Could Ukraine Join the European Union?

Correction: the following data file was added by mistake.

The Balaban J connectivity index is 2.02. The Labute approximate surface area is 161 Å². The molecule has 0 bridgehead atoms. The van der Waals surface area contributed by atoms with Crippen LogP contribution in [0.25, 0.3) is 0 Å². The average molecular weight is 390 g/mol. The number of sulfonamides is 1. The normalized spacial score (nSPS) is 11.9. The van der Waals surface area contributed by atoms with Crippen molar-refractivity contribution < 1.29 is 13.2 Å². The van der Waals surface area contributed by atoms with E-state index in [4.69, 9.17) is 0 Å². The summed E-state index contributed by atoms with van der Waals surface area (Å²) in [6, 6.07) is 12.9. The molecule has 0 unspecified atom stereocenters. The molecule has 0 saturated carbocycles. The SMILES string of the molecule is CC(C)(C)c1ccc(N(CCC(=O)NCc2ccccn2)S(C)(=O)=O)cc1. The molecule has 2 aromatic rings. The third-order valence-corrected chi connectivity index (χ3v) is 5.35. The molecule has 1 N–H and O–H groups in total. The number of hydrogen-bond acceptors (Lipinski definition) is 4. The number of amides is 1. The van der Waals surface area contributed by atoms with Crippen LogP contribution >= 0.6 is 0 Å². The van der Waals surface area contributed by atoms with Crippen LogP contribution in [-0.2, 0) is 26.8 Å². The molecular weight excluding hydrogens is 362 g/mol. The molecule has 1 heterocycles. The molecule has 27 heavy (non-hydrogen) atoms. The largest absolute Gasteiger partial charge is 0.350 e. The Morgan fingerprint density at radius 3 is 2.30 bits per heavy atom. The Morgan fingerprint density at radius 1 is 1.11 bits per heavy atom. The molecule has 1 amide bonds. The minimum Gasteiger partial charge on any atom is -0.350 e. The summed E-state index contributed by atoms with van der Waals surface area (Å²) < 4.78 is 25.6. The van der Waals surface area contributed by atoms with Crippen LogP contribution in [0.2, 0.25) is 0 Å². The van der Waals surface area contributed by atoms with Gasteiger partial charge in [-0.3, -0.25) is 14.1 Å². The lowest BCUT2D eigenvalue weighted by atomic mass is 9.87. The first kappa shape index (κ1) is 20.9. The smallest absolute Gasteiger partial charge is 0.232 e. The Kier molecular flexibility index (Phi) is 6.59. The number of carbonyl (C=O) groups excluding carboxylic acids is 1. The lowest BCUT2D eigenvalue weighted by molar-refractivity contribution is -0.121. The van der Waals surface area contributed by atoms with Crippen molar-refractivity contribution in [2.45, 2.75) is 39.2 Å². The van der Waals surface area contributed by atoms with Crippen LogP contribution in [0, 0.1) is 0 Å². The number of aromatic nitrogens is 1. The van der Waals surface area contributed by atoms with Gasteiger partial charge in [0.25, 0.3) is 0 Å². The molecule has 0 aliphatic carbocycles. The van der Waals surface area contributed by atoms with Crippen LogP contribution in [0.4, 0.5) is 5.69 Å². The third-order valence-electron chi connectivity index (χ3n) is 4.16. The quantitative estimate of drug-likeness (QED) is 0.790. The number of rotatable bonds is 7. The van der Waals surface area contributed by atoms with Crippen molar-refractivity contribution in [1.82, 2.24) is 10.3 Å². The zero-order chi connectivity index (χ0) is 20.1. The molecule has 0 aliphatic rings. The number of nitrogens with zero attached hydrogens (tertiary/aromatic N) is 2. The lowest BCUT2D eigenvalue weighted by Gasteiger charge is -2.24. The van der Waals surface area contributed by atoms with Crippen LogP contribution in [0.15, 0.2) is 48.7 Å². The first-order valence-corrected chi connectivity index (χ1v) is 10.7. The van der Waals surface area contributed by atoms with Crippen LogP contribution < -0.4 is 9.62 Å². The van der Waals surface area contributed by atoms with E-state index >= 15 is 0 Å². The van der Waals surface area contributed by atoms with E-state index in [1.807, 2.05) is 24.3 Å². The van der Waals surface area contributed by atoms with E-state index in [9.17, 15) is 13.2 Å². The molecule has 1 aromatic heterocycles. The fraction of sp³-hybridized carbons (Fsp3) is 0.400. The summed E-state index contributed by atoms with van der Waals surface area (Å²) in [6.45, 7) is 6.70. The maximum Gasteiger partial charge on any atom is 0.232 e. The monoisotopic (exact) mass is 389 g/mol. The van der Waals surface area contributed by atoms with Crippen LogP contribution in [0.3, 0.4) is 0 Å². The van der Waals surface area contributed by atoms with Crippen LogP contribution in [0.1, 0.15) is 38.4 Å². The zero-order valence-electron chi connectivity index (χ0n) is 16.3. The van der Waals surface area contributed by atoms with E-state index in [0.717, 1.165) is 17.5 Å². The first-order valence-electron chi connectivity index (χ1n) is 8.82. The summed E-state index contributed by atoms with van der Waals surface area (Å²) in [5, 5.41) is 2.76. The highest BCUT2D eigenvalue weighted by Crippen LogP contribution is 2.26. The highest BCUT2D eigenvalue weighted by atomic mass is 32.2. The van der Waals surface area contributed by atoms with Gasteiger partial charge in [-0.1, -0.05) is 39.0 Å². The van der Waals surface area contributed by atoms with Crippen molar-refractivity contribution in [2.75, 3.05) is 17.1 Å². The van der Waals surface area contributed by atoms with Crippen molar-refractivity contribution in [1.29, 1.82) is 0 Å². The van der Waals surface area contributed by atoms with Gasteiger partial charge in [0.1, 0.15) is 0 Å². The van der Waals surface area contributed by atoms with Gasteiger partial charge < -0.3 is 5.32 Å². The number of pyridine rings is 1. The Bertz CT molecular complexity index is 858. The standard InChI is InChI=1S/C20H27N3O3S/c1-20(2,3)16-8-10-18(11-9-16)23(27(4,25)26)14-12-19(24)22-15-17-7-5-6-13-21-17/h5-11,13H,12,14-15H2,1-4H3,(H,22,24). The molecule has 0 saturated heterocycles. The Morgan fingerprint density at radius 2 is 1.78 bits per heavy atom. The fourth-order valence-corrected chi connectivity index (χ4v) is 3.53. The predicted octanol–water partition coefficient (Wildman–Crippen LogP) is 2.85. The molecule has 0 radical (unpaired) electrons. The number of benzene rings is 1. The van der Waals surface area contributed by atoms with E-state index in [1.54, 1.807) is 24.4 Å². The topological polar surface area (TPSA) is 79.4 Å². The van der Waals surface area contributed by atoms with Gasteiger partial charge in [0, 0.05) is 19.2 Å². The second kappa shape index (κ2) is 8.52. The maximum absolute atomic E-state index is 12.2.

on Monday Ukrainian president Zielinski applied to join the EU from a bunker in Kiev and this has put the EU in a bit of a tough spot there's obviously massive political pressure to omit Ukraine in the name of European solidarity but Ukraine's immediate as session would be utterly unprecedented EU recession is usually, a long and complicated process and other candidate countries like turkey have been negotiating for the best part of two decades so in this blog we'll take a look at whether Ukraine will actually be able to join the EU or whether the EU will have to take the controversial step of rejecting Ukraine's application we're going to split this blog into three parts firstly we're going to take a look at EU Ukrainian relations before the war secondly, we're going to consider Zelensky's recent application to join the EU and why it's unlikely to happen anytime soon and thirdly we're going to look at Ukraine's prospects of becoming an EU member at any point in the future so, let's get into the first part and explore Ukraine's relationship with the EU before the war in 1994 three years after independence the EU and Ukraine signed the partnership and cooperation agreement a limited agreement that essentially just mandated yearly meetings between EU representatives and the Ukrainian leadership the agreement came into force in 1998 before expiring in 2008. then in 2009, the EU launched its eastern partnership a joint initiative between the EU and six post-soviet states including Ukraine, the eastern partnership was also pretty limited in scope though it essentially just provided a forum for proving political and economic relations with the EU which is why the EU and Ukraine started negotiations on a more comprehensive association agreement this is where things started to get a bit tense as we described in this blog since the collapse of the Soviet Union Ukraine has been caught between Russia and the west this all came to a head in 2013 when the EU's recession agreement was rejected by the then Ukrainian president an agreement which Ukraine and the EU had been negotiating since 2007. this is because the prime minister instead wanted an exclusive agreement with the Russia-led Eurasian economic union this decision was met with protests in Kiev and ultimately the president was ousted in February 2014. his temporary successor then signed the political provisions of the EU's association agreement in march of that year and a few months later his successor signed the economic part of the agreement in June the agreement then formally came into force on the 1st of September 2017 after ratification by all 28 members of the EU so that's the timeline but what's actually, in this association agreement well as we mentioned earlier there are basically, two sides to it economics and politics let's start with economics essentially the agreement includes a so-called deep and comprehensive free trade agreement which aims to boost trade between the EU and Ukraine by gradually cutting tariffs and aligning regulations when it comes to politics the association agreement aims to encourage democratic political reforms in Ukraine with the aid of EU funding via the eastern partnership initiative and the European neighborhood instrument because of this since 2017 the EU has spent a total of 5.6 billion euros on Ukraine's state-building efforts and on January 24th vondelion announced a new emergency macro-financial assistance package worth another 1.2 billion euros nonetheless despite improving economic and political relations between Ukraine and the EU EU membership was still considered to be a long way off this was both for a whole load of technical legal reasons for example candidate countries have to meet the so-called Copenhagen criteria and have suitable debt levels but there were also big political reasons too for starters the EU has been suffering from what's known as enlargement fatigue taking in new countries takes up a lot of political energy which the EU just didn't have thanks to its own internal disputes and the latest euro barometer polling from 2021 found that 48 of EU citizens are against further enlargement with 41 percent in favor and there were solid anti-enlargement majorities in both Germany and France both of whom are obviously very influential on the European stage not only was Europe reticent to expand but Ukraine was also at the back of the queue because it's both one of the largest and poorest candidate countries Ukraine has a population of about 4-4 million people and a GDP per capita of just 3 as of 2019. for context Croatia which joined in 2013 had a population of just 4 million and a GDP per capita of 13 800 it's not just that though other candidate countries are for the most part both wealthier and smaller than Ukraine making them more appealing options so that was Ukraine's relationship with the EU pre-war friendly but no imminent prospects of membership but how has it changed over the last few days since Russia invaded well, the EU has been remarkably active in their support for Ukraine they've shut down airspace for Russian planes imposed unprecedented sanctions on Russia and Putin himself banned Russian state media and even tried to supply Ukraine with European fighter jets this supported action has been matched by rhetoric on Monday the European commission president Ursula van der lion announced that Ukraine quote belongs to us and that they are one of us and we want them in in reaction to this impressive support on Monday evening zolensky applied to join the EU signing an official request from a bunker in Kiev in an impassioned speech to the European Parliament on Tuesday Zielinski said that Ukrainians were not just fighting for their lives but also to be equal members of Europe and without EU membership Ukraine would be alone Zelensky implored the union to show that the EU was with Ukraine and that they won't just let Ukraine fall to the Russians Zelensky's speech was met by a standing ovation in the European parliament who later voted overwhelmingly in favor of Ukraine's accession and at least 10 countries have since expressed their support for Ukraine's immediate accession however other European leaders were quick to stress that Ukrainian accession was still unlikely Charles Michelle president of the European Council said that Ukraine's recession was a difficult subject and that's because there's basically, three obstacles to Ukraine's obsession here firstly there's legal obstacles a session usually takes time it requires unanimous support from the EU 27 as well as negotiations with the EU in 35 different areas secondly it could annoy other candidates Erdogan has already come out and said that while he's sympathetic to Ukraine's obsession he doesn't think it will be fair to turkey who have been waiting to join for nearly 20 years thirdly and most importantly though Ukraine's obsession could seriously annoy Putin and increase the chances of a genuine World War iii so, despite the EU's newfound optimism Ukrainian recession in the immediate term looks unlikely but what about further into the future well it essentially depends on the outcome of the war if Ukraine can survive Russia's invasion then a session will become inevitable the war has turned Ukraine and the EU into if not quite allies than political besties and previous concerns about Ukraine's economy or corruption will likely evaporate but of course this depends on Ukraine actually surviving the war which is an open question at this point in time.